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‘Trump Baby’ was part of massive protests in London; ‘Bikini Khan’ is a more subdued affair

UPDATED: Sun., Sept. 2, 2018, 9:48 p.m.

An inflatable caricature balloon of Mayor of London, Sadiq Khan is released over Parliament Square in London, Saturday, Sept. 1, 2018. (Tim Ireland / Associated Press)
An inflatable caricature balloon of Mayor of London, Sadiq Khan is released over Parliament Square in London, Saturday, Sept. 1, 2018. (Tim Ireland / Associated Press)

LONDON – When a balloon depicting President Donald Trump in a diaper took flight over London in July, it was the start of a day of protests in which tens of thousands of people clogged the city’s streets to rally against Trump’s visit to Britain.

When a balloon depicting London Mayor Sadiq Khan lying on his side and clad in a yellow bikini was launched in Parliament Square on Saturday, the response was more muted.

“Bikini Khan,” as organizers called the 29-foot inflatable, was floated in response to the “Trump Baby” balloon.

Yanny Bruere, 28, the brain behind the Khan blimp, told the Washington Post that it was done “in retaliation” for the London mayor approving the Trump balloon, which Bruere didn’t think was a “very fitting” thing to do to the leader of a great ally of Britain. He said he wanted to “test that free-speech angle” and so filed an application to fly the Khan balloon – to “see if Sadiq Khan would be willing to submit himself to the same mockery as he’s willing to impose on the leader of the free world.”

A six-meter high cartoon baby blimp of U.S. President Donald Trump is flown as a protest against his visit, in Parliament Square in London, England, Friday, July 13, 2018. Trump is making his first trip to Britain as president after a tense summit with NATO leaders in Brussels and on the heels of ruptures in British Prime Minister Theresa May's government because of the crisis over Britain's exit from the European Union.  (Matt Dunham / Associated Press)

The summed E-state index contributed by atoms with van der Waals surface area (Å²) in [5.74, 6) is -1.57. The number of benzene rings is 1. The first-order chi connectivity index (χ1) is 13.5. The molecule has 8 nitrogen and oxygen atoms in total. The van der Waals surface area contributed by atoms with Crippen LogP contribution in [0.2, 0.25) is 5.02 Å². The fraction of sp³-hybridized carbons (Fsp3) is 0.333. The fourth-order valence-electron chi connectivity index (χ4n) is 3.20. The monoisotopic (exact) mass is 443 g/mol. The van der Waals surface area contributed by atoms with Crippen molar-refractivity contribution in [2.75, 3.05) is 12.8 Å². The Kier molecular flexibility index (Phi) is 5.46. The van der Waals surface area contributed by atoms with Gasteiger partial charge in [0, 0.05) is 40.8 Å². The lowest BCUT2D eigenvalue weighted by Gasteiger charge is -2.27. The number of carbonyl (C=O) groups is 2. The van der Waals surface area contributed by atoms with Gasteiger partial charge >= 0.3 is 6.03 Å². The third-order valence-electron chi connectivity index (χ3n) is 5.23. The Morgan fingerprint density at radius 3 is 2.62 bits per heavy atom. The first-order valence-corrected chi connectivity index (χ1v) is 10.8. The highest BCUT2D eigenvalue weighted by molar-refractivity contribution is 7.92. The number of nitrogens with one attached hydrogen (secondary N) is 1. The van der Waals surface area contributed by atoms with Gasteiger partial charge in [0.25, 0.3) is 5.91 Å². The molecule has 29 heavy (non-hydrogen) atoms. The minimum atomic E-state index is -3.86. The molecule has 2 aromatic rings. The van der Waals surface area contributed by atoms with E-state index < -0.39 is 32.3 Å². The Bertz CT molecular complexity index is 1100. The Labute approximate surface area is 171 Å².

A six-meter high cartoon baby blimp of U.S. President Donald Trump is flown as a protest against his visit, in Parliament Square in London, England, Friday, July 13, 2018. Trump is making his first trip to Britain as president after a tense summit with NATO leaders in Brussels and on the heels of ruptures in British Prime Minister Theresa May's government because of the crisis over Britain's exit from the European Union. (Matt Dunham / Associated Press)

On Saturday, a small crowd of supporters and amused onlookers gathered in Parliament Square to watch the launch of “Bikini Khan.” The choice of the bikini was a reference to Khan’s 2016 removal of advertisements featuring a woman in a bikini from the subway and the transit system for promoting “unhealthy or unrealistic” body images.

At the launch of the Khan blimp, organizers wore T-shirts that read “Make London Safe Again,” a reference to London’s crime rates under Khan’s watch and Trump’s “Make America Great Again” slogan. Some wore Khan face masks. One woman had an inflatable pig with a Khan mask on.

When the balloon launched, a handful of people shouted, “Higher, higher.”

Meanwhile, Bruere has come under scrutiny over a deleted Twitter account. Bellingcat, a group of online investigators, said it found deleted tweets by him that some have said were anti-Semitic and promoted conspiracy theories.

Bruere told Sky News that the old tweets are being taken out of context. “This Twitter account was deleted over eight months ago. These tweets were taken out of context. They were part of a wider thread,” he said. He later added, “I’m called far-right for doing this. However, when the Trump team did it, they were widely applauded.”

Organizers of both balloon efforts said they were overwhelmed by the response and plan to take the blimps on tour. The organizers of the Bikini Khan balloon raised more than 59,000 pounds, equal to about $77,000, through crowdfunding; the Trump Baby balloon crowdfunding effort raised more than 34,000 pounds, or about $44,000.

Trump suggested that the Trump Baby balloon was one of the reasons he spent little time in London during his visit.

“I guess when they put out blimps to make me feel unwelcome, no reason for me to go to London,” Trump told the Sun newspaper in July.

Khan appeared laid-back, even amused, about the whole thing. “If people want to spend their Saturday looking at me in a yellow bikini, they’re welcome to do so. I don’t really think yellow’s my color, though,” he said.


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